For lunch today I got together with some old friends that I had worked with for many years.  We met at Rooster’s, an oil-refinery-worker-friendly joint.   A number of us had regularly eaten lunch at Rooster’s in Baytown since the late 1970’s.  Nearly everything is still the same.  My “Henburger” came out on the plate the same way it did decades ago: the patty, bun, lettuce leaf, tomato and onion slice, and steak fries were identically arranged on the plate.  They have moved the front of the building from one side to another, though.  And it’s not $2.75 anymore.

Our table.  No pretension.

Our table. No pretension.

As we were ordering, one of my friends asked about the steak fries.  “Are they battered?”

“No,” the waitress replied.

“They used to be battered.”

“We’ve never battered our steak fries.”

“Maybe not now, but I remember you used to.”

“No, we’ve always cooked them this way.”

I had to intervene.  “It may have been a while back.  We’ve been coming here since before you were born.”

Later, one of the more senior waitresses came over and apologized.  Yes, for a few months several years ago they did batter the steak fries but people didn’t like them, so they stopped.  Our waitress was just too young to know this.  It is not entirely impossible that we had been eating there since before her parents were born.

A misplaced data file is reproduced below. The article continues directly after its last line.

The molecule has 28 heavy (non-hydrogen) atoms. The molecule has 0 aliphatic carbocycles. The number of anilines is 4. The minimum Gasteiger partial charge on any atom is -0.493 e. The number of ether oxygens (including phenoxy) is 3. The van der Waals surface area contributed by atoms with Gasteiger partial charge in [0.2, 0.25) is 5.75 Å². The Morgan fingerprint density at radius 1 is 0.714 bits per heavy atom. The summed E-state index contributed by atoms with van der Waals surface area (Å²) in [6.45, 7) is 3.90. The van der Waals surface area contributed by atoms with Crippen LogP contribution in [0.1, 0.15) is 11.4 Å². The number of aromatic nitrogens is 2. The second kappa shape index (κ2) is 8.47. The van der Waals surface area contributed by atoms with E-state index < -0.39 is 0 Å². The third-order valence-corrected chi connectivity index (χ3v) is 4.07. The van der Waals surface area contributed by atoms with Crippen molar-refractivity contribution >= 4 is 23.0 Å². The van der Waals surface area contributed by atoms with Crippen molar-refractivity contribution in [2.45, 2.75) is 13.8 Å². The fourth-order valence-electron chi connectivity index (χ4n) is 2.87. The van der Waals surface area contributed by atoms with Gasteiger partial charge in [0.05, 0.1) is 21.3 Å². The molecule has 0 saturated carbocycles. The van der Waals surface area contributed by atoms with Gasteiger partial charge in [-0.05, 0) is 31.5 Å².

The Birthplace of Texas

April & new baby

April & new baby

Saturday morning we got up and watched the live birth of the giraffe on the internet.  “What kind of giraffe is that?” CVH asked me.  “I think it’s a Rothschild’s”.  CVH found it very exciting to watch.

After the big event, we decided to relive some Texas history.  We were staying in Deer Park, a block away from a replica of the cabin in which Sam Houston and Santa Anna signed the initial treaties after the Battle of San Jacinto, establishing the Republic of Texas.

Here the kids are posing in front of the cabin.birthplace.of.texas

We then went up the road to the San Jacinto Monument.  They’ve expanded the museum inside quite a bit since I had last visited.

There’s a famous painting of Santa Anna being brought to Sam Houston after the battle to surrender.  It hangs in the Texas State Capitol.  The man at the far right in the painting is John Milton Swisher.  He and his uncle Henry Swisher fought at the battle.

"Surrender at San Jacinto"

“Surrender at San Jacinto”

I am descended from a line of Texas Swishers on my mother’s side.  The family legend is that we have relatives who fought at the battle.  I don’t know if it’s true or not, but it’s our family legend.

Here are the grandkids outside the monument, with the Battleship Texas in the background.girls.and.battleship

We visited Sylvan Beach and had dinner at the Main 101 Grill and Bar in La Porte.  Their spinach pizza is delicious.  That evening I was relaxing in the whirlpool at the hotel and my wife told me I looked like one of those people in the hotel brochure – sunglasses, big smile, pasty white skin.